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shortLinesOnly :: IO ()
shortLinesOnly = interact result
    where
        shortLength     = 11
        onlyShorts      = (<= shortLength) . length
        shortLines      = filter onlyShorts . lines
        result          = unlines . shortLines
        interact result = getContents >>= putStr . result

In the above code how can I write the interact function in point free style.

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Isn't it already point-free? –  Rhymoid Sep 11 '11 at 12:50
2  
Isn't interact already in prelude? –  delnan Sep 11 '11 at 12:51
    
@Tinctorius in the shortLinesOnly function interact is not point free. A point free function never mentions the actual arguments. The interact function mentions result. –  Vanson Samuel Sep 11 '11 at 13:00
    
@delnan you are correct. The interact is already in prelude. I am coming up with my own implementation to understand Haskell better. –  Vanson Samuel Sep 11 '11 at 13:02
2  
I believe Lambdabot can make things point free. –  Dan Burton Sep 11 '11 at 15:58
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3 Answers

up vote 11 down vote accepted

Step by step:

interact r = getContents >>= putStr . r
interact r = (getContents >>=) (putStr . r)
interact r = (getContents >>=) $ (putStr .) $ r
interact = (getContents >>=) . (putStr .)
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I prefer this version to mine :) –  Rhymoid Sep 11 '11 at 13:26
    
JB this is exactly what I was looking for! Thanks! –  Vanson Samuel Sep 11 '11 at 13:29
    
The step by step really helps. –  Vanson Samuel Sep 11 '11 at 13:31
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The best answer is: Don't. For this particular example the only change that would make is that your code would be less readable. Your original pointy variant is perfectly fine.

In certain cases it is better to avoid pointfree style. This is one of them, because your argument does not undergo linear data flow. It is rather used to build the data flow for something else. Example:

-- Bad: Pointy linear data flow description.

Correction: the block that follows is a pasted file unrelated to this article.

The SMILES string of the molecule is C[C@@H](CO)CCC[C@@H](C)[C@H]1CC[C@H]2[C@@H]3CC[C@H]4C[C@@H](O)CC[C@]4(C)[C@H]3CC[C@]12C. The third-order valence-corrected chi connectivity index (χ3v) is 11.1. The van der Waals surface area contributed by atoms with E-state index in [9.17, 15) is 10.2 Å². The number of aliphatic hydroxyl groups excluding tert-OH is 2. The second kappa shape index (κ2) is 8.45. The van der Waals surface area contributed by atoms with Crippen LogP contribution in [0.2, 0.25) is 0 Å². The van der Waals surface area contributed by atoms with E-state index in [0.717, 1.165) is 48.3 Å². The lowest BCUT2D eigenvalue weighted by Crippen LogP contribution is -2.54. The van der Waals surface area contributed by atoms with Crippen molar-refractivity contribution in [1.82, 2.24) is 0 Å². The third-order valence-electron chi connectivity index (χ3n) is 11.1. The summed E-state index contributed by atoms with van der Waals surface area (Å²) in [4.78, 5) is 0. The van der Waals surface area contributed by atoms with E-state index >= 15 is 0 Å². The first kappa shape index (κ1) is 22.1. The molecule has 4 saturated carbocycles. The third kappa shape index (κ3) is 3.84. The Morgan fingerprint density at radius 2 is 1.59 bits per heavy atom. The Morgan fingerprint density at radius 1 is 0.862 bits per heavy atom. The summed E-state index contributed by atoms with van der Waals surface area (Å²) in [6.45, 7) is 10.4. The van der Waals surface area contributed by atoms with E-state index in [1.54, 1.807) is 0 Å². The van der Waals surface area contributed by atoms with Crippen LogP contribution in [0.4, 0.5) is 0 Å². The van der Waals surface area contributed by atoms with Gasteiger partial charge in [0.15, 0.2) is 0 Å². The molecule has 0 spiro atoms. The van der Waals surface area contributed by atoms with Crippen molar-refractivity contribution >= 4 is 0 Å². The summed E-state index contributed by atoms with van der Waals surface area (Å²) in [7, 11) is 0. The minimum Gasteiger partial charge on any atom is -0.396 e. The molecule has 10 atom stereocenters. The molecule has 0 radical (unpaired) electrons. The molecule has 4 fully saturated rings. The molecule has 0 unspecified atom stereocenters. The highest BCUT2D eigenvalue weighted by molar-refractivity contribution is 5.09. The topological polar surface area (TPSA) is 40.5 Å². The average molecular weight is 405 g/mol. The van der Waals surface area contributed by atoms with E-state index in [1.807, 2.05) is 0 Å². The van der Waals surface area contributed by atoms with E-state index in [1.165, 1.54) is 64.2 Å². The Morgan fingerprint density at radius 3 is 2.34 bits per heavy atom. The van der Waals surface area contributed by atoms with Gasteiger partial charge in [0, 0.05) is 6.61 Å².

chunksOf :: Int -> [a] -> [[a]]
chunksOf n xs =
    takeWhile (not . null) (map (take n) (iterate (drop n) xs))

-- Good: Pointfree linear data flow description.
chunksOf :: Int -> [a] -> [[a]]
chunksOf n =
    takeWhile (not . null) . map (take n) . iterate (drop n)

-- Bad: Now exaggerating with pointfree style.
chunksOf :: Int -> [a] -> [[a]]
chunksOf =
    liftA2 ((.) (.) . (.) $ takeWhile (not . null))
           (map . take)
           (iterate . drop)
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1  
you are right point free style is harder to read in this case. I just wanted to know how to do it. –  Vanson Samuel Sep 11 '11 at 13:58
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This should do the trick, I guess:

interact :: (String -> String) -> IO ()
interact = (>>= putStr) . flip liftM getContents

Where liftM is from Control.Monad.

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Would interact = (getContents >>= putStr .) do the same thing? –  nulvinge Sep 11 '11 at 13:12
1  
That doesn't even parse, nulvinge. And even if you would add parenthesis to make a valid parse, it won't type check. What you want is that the argument to interact happens "between" getContents and putStr, and the only way to do that is to break the expression in half. –  Rhymoid Sep 11 '11 at 13:18
    
@nulvinge I wanted to do something like that however if you try it out you will see that it does not compile. –  Vanson Samuel Sep 11 '11 at 13:20
    
Thanks for clarifying. –  nulvinge Sep 11 '11 at 13:44
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